Menstrual Cycle Studies

Menstrual Cycle Studies

Are you interested in understanding how female cognition and behaviour is influenced by fertility? Although this is a fruitful area of emerging research, measuring fertility and menstrual cycle phase can be indirect, imprecise and ambiguous.

To resolve this problem and help other researchers, we have developed a data-driven method for characterising women’s fertile phase. Our research compared frequently used counting methods (including several approaches to forwards- and backwards-counting) against luteinizing hormone tests. While developing these guidelines for best practice, we found:

  • No counting method predicted ovulation with more than 30% accuracy.
  • Less than 40% of the fertile days were predicted using counting methods.
  • Combining counting methods with a luteinizing hormone test (a relatively inexpensive urine test) can improve fertility accuracy to 95%.

If you are interested in conducting menstrual phase, hormonal contraceptive or fertility studies, please don’t hesitate to get in touch. You can also find more information about Standardized Protocols for Characterizing Women’s Fertility through our Open Source Framework webpage.

Image from The Menstrual Cycle at Hello Clue.

Join a study!

How does your menstrual cycle or hormonal contraceptive affect you?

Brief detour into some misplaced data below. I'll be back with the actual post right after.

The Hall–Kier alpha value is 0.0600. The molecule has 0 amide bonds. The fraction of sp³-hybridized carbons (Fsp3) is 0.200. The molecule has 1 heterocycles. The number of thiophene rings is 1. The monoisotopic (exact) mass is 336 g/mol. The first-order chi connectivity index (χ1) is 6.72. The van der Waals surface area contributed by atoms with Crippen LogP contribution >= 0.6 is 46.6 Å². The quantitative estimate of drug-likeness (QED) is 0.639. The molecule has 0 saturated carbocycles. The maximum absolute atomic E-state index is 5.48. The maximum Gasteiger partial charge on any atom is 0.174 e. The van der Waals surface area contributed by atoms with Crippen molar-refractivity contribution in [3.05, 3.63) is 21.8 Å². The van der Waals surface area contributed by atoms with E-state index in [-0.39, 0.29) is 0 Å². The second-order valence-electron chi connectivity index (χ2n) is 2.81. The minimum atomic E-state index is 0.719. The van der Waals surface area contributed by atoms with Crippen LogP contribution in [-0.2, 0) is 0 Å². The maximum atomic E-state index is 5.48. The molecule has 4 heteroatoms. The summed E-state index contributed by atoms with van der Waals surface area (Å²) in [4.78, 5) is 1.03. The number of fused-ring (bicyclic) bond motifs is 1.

Despite being one of the most widely prescribed medicines in the world, there is a lot about the effects of the pill that we don’t know. Women on the pill are more likely to be diagnosed with depressionand less likely to adapt to fearful stimuli. Compared with non-users, pill users show substantial alterations in neural structures indicative of chronic stress, and in the areas of the brain associated with cognition and emotion. At the Evolution Lab, we are interested in helping people understand the effects of their menstrual cycle on things like wellbeing, mood, and psychology.

Research Questions

  • Does the pill influence women’s willingness to engage in competition?
  • Are women more optimistic or assertive at particular points in their menstrual cycle?
  • Read  more

    Blake, K. R., Bastian, B., *O'Dean, S., & Denson, T. (2016). High estradiol and low progesterone positively predict assertiveness in women. Psychoneuroendocrinology, 75, 91–99. Available at